I’ll also think long and hard, and probably consolidate both of my co-located VMs into a single VM at Terremark if I do go that route, which will save me a lot, I really prefer two VMs, but I don’t think I should be charged double for two, especially when two are going to use roughly the same amount of resources as one. They talk all about “pay for what you use”, when that is not correct, the only portion of their service that is pay for what you use is bandwidth. Everything else is “pay as you provision”. So if you provision 100GB and a 4CPU VM but you never turn it on, well your still going to pay for it.

The model needs significant work, hopefully it will improve in the future, all of these cloud companies are trying to figure out this stuff still. I know some people at Terremark and will pass this along to them to see what they think. Terremark is not alone in this model, I’m not picking on them for any reason other than I use their services. I think in some situations it can make sense. But the use cases are pretty low at this point. You probably know that I wouldn’t sign up and commit to such a service unless I thought it could provide some good value!

Part of the issue may very well be limitations in the hypervisor itself with regards to reporting actual usage, as VMware and others improve their instrumentation of their systems that could improve the cost model for customers signficantly, perhaps doing things like charging based on CPU usage based on a 95% model like we measure bandwidth. And being able to do things like cost capping, where if your resource usage is higher for an extended period the provider can automatically throttle your system(s) to keep your bill lower(at your request of course).

Another idea would be more accurate physical to virtual mapping, where I can provision say 1 physical CPU, and X amount of memory and then provision unlimited VMs inside that one CPU core and memory. Maybe I just need 1:1, or maybe my resource usage is low enough that I can get 5:1 or 10:1, afterall one of the biggest benefits of virtualization is being able to better isolate workloads. Terremark already does this to some degree on their enterprise products, but this model isn’t available for vCloud Express, at least not yet.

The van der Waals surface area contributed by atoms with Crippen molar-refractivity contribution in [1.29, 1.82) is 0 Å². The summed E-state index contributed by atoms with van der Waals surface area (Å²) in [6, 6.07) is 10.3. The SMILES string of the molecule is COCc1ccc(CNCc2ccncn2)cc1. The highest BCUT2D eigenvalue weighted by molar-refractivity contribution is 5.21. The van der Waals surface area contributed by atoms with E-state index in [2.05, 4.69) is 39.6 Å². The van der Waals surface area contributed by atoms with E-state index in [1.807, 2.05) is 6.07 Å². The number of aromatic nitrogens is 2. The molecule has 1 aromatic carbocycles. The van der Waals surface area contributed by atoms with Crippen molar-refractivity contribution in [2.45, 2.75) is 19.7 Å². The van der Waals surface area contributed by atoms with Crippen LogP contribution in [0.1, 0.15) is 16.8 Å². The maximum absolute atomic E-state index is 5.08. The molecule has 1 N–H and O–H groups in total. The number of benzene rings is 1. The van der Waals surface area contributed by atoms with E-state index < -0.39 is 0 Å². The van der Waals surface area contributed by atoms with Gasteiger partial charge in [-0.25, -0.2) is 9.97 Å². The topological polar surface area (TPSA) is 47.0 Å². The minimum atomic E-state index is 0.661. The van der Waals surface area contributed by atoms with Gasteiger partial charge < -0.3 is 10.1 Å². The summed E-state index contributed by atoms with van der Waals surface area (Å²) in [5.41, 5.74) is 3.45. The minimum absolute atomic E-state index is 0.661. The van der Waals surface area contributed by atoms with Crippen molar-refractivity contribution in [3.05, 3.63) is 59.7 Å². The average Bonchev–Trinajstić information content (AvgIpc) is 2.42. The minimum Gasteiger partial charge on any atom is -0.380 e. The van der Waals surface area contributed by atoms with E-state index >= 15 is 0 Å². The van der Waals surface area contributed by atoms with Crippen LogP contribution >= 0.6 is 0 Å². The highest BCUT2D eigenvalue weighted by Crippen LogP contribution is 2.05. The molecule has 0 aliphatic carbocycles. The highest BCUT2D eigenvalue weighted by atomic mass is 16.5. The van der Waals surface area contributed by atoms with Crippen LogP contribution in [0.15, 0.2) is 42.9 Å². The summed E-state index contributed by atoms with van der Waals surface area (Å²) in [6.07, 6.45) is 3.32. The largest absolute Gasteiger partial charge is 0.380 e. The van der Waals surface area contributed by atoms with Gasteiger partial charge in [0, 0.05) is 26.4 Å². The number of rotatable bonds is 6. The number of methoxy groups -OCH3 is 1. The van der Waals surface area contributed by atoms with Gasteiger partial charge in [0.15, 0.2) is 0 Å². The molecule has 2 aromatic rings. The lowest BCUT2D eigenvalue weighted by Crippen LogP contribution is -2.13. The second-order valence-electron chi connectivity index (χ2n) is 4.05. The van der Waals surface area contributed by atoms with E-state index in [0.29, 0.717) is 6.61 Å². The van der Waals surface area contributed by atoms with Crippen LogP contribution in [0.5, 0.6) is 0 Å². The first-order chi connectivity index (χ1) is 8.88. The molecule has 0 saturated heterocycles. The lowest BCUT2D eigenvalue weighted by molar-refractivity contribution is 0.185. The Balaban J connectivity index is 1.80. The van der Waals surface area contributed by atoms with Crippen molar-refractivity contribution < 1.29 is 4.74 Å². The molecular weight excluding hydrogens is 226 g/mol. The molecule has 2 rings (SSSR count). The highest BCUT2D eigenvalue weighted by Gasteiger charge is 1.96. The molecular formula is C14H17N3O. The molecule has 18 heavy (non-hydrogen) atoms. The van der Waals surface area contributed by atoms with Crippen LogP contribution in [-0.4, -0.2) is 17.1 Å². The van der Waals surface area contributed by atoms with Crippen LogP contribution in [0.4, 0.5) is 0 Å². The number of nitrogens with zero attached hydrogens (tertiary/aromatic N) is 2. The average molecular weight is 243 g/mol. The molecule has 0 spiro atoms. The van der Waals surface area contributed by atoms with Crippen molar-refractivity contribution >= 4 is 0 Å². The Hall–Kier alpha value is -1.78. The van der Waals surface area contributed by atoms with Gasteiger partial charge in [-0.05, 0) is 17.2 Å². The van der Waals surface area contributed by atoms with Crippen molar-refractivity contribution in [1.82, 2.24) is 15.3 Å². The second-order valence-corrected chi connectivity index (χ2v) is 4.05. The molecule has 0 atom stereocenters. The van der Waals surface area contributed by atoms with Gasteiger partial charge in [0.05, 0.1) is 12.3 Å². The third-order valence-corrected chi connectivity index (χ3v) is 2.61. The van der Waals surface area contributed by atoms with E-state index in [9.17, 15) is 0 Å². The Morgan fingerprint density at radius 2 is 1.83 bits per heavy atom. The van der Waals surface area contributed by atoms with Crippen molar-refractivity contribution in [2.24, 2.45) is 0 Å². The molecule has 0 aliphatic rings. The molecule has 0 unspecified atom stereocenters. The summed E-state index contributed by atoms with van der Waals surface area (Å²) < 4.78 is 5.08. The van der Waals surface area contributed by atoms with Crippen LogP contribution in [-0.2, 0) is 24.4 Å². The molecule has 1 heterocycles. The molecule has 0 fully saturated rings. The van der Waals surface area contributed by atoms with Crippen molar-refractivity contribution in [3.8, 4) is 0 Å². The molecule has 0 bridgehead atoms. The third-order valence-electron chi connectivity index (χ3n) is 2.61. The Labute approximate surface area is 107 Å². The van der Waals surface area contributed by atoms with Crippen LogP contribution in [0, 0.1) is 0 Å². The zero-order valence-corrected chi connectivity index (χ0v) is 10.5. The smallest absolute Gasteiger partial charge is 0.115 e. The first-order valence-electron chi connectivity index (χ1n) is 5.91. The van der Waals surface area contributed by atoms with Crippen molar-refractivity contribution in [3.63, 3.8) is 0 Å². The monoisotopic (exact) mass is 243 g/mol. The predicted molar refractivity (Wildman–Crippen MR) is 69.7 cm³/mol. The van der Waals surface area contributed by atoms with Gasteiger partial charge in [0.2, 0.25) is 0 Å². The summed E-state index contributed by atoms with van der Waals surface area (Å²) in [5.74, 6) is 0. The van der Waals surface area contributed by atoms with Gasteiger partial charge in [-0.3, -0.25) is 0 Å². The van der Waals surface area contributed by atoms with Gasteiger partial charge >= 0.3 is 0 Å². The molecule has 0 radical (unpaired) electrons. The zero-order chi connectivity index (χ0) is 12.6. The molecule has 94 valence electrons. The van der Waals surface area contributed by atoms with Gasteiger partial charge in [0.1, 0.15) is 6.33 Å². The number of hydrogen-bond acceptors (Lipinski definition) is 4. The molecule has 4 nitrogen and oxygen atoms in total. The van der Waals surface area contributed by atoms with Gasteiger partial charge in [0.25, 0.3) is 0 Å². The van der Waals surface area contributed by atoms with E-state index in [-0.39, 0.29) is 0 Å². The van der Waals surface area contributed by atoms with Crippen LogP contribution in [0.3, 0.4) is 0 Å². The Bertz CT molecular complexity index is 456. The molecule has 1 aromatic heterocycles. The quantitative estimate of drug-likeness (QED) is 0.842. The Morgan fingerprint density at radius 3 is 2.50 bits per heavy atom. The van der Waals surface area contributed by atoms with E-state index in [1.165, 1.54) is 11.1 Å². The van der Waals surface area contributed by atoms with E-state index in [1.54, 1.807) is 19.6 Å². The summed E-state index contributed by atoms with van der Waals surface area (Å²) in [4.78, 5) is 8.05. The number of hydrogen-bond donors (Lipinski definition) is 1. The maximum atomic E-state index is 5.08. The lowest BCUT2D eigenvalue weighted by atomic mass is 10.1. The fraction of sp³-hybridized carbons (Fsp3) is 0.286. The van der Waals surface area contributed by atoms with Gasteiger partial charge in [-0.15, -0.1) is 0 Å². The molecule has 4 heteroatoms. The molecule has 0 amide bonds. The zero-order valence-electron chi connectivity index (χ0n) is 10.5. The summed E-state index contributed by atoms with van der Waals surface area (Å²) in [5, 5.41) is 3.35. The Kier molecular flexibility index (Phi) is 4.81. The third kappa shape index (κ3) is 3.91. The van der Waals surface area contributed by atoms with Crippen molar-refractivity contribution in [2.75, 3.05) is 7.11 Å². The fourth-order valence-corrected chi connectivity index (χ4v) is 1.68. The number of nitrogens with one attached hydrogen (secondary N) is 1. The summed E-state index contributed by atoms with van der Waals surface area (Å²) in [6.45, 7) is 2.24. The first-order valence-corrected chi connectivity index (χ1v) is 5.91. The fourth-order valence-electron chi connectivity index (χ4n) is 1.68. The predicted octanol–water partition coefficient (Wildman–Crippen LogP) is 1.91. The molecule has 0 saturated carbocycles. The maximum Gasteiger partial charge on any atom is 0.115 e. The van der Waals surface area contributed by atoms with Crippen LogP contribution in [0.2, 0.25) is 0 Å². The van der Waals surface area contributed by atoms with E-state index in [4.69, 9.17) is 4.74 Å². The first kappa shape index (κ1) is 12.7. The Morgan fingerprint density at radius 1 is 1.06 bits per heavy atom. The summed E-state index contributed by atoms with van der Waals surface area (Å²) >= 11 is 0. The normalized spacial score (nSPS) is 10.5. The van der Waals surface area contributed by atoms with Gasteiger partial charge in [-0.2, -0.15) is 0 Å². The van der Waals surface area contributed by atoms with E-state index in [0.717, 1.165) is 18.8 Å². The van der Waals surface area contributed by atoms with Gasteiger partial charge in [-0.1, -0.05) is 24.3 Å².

You know what surprised me most next to the charges for IP services, was how cheap enterprise storage is for these cloud companies. I mean $10/mo for 40GB of space on a high end storage array? I can go out and buy a pretty nice server to host VMs at a facility of my choosing, but if I want a nice storage array to back it up I’m looking at easily 10s of thousands of dollars. I just would of expected storage to be a bigger piece of the pie when it came to overall costs. When in my case it can be as low as 3-5% of the total cost over a 3 year period.

And despite Terremark listing Intel as a partner, my VM happens to be running on -you guessed it – AMD:

yehat:/var/log# cat /proc/cpuinfo
processor    : 0
vendor_id    : AuthenticAMD
cpu family    : 16
model        : 4
model name    : Quad-Core AMD Opteron(tm) Processor 8389
stepping    : 2
cpu MHz        : 2913.037

AMD get’s no respect I tell ya, no respect! 🙂

I really want this to work out.